Ways to avoid being the one of the 80-90% of start-ups that fail ?? Please ???

I have a dozen ideas in “seed” or “infant” stage (pre-start-up projects/companies), and I’ll be focusing on trying to make one particular one I’ve chosen, into more of a reality over the next few years.
I watch this video over and over and over:
50 Entrepreneurs share priceless advice
This one is very interesting, too:
The single biggest reason why startups succeed | Bill Gross
I’ll spoil it for you [don’t read!]: The 5 factors in order of importance are:

  1. Timing
  2. Team/Execution (this means you shoot to death team members who aren’t fitting in)
  3. the founding idea
  4. business model
  5. funding

You guys are really wise. Any general entrepreneurial tips of your own on how to survive the infamously high death-rate of the start-up phase?


One thing that successful entrepreneurs know is where the right market for their ideas is. For instance, the right market for this thread is in the IMHO forum, not CS.

  1. Start with a really good idea.
  2. Get some money to set up the company
  3. ???
  4. Profit!!
    Seriously though, I would disagree with the priority of the factors, or whether they are the top 5 at all. While I haven’t started my own company, I have worked for a couple start ups and new organizations within larger companies. Here is what I would prioritize:
  1. the founding idea - This can change over time, but unless you can articulate WHY you should be in business, the rest kind of doesn’t matter.
  2. Team/Execution (this means you shoot to death team members who aren’t fitting in) - Not just “fitting in”, but you need the right people with the right skills.
  3. funding - Most startups fail because they run out of money. Sure, it’s less important to Bill Gross because he’s already a billionaire. The only reason it isn’t #1 is that without a good idea and a good team, you are just throwing money at a bunch of idiots.
  4. business model - Need to figure out how you will make new money
  5. Timing - Certainly you want to judge the appropriate time to start an opportunity and be able to take advantage of it.
  1. the founding idea - Do a market analysis, would anyone bother to buy your product or service? … what’s your “hook” to get people to buy? … just opening up yet another doughnut shoppe ain’t success of-made typically …

  2. Team/Execution - This starts with YOU, small business person, do YOU have all the skills to run a business? … one of the causes of business failure is people go into business thinking all they have to do is fry doughnuts and decorate them all day and they’ll get rich in no time … April 12th is a bad time to find out you’ll be paying 15% self-employment tax on top of your income tax … OUCH …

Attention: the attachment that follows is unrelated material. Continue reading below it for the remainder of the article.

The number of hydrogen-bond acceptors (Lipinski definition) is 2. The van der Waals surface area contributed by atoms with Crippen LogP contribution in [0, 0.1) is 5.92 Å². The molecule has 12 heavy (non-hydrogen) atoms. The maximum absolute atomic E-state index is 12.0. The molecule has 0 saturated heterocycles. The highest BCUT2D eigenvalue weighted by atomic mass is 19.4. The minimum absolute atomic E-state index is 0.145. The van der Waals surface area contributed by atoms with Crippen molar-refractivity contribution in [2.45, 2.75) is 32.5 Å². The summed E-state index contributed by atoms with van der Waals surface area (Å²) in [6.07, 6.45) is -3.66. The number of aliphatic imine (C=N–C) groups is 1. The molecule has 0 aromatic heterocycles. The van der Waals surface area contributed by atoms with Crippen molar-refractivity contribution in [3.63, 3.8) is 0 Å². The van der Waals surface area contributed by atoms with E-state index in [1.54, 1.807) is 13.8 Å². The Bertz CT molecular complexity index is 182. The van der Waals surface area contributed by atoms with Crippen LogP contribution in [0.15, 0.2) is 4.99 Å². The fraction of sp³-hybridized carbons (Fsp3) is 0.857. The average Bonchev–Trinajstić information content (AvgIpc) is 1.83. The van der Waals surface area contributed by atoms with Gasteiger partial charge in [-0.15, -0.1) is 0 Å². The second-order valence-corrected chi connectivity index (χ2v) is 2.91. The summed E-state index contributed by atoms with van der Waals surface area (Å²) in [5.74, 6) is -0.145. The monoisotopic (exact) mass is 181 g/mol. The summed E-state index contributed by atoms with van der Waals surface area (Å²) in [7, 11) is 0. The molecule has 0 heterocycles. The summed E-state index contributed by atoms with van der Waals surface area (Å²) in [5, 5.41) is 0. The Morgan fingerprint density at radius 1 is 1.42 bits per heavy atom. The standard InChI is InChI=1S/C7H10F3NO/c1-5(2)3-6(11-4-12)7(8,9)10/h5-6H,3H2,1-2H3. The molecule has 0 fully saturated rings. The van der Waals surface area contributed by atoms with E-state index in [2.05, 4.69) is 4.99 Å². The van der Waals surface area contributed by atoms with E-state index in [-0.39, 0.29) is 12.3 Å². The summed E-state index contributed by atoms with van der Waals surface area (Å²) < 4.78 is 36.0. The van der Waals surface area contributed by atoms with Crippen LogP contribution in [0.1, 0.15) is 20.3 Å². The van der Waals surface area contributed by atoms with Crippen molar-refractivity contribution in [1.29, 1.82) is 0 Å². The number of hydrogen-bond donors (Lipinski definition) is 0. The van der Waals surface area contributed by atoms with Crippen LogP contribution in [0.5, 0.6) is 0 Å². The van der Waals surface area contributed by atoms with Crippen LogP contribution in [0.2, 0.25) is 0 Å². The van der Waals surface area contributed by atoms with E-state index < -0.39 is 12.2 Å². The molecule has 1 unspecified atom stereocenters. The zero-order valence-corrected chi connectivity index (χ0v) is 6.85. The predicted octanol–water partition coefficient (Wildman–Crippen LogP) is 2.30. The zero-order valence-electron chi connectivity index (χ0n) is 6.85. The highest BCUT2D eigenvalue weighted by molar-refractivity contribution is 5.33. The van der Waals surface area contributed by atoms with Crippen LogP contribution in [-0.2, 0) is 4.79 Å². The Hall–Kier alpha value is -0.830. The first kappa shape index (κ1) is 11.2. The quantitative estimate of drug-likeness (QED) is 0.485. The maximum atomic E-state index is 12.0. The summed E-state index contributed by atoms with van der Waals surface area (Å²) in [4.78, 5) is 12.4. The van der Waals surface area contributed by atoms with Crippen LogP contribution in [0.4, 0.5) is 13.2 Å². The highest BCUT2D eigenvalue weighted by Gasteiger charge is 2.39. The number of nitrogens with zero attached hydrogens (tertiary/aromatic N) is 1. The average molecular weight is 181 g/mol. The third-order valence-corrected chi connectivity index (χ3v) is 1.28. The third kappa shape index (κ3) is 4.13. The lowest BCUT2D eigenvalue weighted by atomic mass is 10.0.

3. funding - Start-up costs just get your door open … it will take awhile to get the customers rolling in … depending on many factors, you’ll be operating at a loss for some time, so you’ll need a big pile-o-cash just to pay bills until you break even … and this pile needs to be separate from your personal pile-o-cash, don’t ever co-mingle funds …

  4. business model - Have a clear plan, where do you want to be in 5 years, 10 years, 20 years … it doesn’t have to be very detailed but it should set some general guidelines … when I was running my business “Bankrupt Bookkeeping”, the plan was to focus on these informal businesses running hand-to-mouth and show them why they were insolvent … for a fee … didn’t make tons of money but it was a profitable operation … the problem was no return customers … [giggle] …

  5. Timing - NOW … interest rates can only go up … the business cycle is currently in an upswing … get in and established so you can weather the next big downturn …

Good luck with your business venture … be ready to work 18 hours a day 7 days a week and eating Top Ramen …

ETA: Check with the SBA … tons and tons of FREE information there … that really should be your first stop before you read any bozo books on the matter …

I started a small business 3 years ago that has been profitable every year. In my case I found an area where demand exceeded supply and the barriers to entry were high. It took a fair amount of capital to get the business started, but the timing happened to be right. A combination of finding the opportunity, filling the need and executing well. One thing that worked for me was that I started small and slowly built up. If my calculations were off I had a way to recoup most of my investment and walk away.

I’ve been a founder for a number of startups, most of which DID fail, so maybe I can give you some advice from the other end.

The biggest causes of failure I’ve run into in my own and within my circle of friends are:

  1. Undercapitalization - reiterating the importance called out by msmith537 and watchwolf49, adequate funding is probably the most crucial part of having enough time to succeed with your venture. Your startup / new business is going to bleed money for some amount of time - whether it’s 6 months or 3 years, it’s going to be longer than you’d like, and likely longer than you plan for.

Having enough funding, particularly funding distinct from your own personal retirement and ongoing expense money, is absolutely key to success. And here “enough” means “more than you’ve calculated you need by at least 20%+.”

  1. A specific market / desire for your particular product - it’s really easy to look at high level numbers and do some quick aspirational math along the lines of “apparel is a $315 billion annual business in the US…all I have to do is capture .001% of that with my clever t-shirt company and I’ll be a millionaire!”